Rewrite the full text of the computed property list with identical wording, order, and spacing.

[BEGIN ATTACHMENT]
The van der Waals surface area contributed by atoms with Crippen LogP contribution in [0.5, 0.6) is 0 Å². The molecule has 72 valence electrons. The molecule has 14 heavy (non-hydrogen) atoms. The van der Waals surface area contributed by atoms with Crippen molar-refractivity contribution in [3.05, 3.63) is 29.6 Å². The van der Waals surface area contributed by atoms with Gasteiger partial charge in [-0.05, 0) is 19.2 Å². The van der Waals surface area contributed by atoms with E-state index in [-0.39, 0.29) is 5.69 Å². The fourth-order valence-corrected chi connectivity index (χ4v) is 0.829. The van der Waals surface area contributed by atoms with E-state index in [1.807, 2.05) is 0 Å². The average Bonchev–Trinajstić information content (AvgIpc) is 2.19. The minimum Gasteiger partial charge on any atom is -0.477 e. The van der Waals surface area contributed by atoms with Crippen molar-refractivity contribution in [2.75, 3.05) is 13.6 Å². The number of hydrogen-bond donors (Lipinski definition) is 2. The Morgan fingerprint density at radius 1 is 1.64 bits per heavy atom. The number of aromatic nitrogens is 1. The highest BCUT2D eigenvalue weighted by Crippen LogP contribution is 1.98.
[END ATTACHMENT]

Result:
The van der Waals surface area contributed by atoms with Crippen LogP contribution in [0.5, 0.6) is 0 Å². The molecule has 72 valence electrons. The molecule has 14 heavy (non-hydrogen) atoms. The van der Waals surface area contributed by atoms with Crippen molar-refractivity contribution in [3.05, 3.63) is 29.6 Å². The van der Waals surface area contributed by atoms with Gasteiger partial charge in [-0.05, 0) is 19.2 Å². The van der Waals surface area contributed by atoms with E-state index in [-0.39, 0.29) is 5.69 Å². The fourth-order valence-corrected chi connectivity index (χ4v) is 0.829. The van der Waals surface area contributed by atoms with E-state index in [1.807, 2.05) is 0 Å². The average Bonchev–Trinajstić information content (AvgIpc) is 2.19. The minimum Gasteiger partial charge on any atom is -0.477 e. The van der Waals surface area contributed by atoms with Crippen molar-refractivity contribution in [2.75, 3.05) is 13.6 Å². The number of hydrogen-bond donors (Lipinski definition) is 2. The Morgan fingerprint density at radius 1 is 1.64 bits per heavy atom. The number of aromatic nitrogens is 1. The highest BCUT2D eigenvalue weighted by Crippen LogP contribution is 1.98.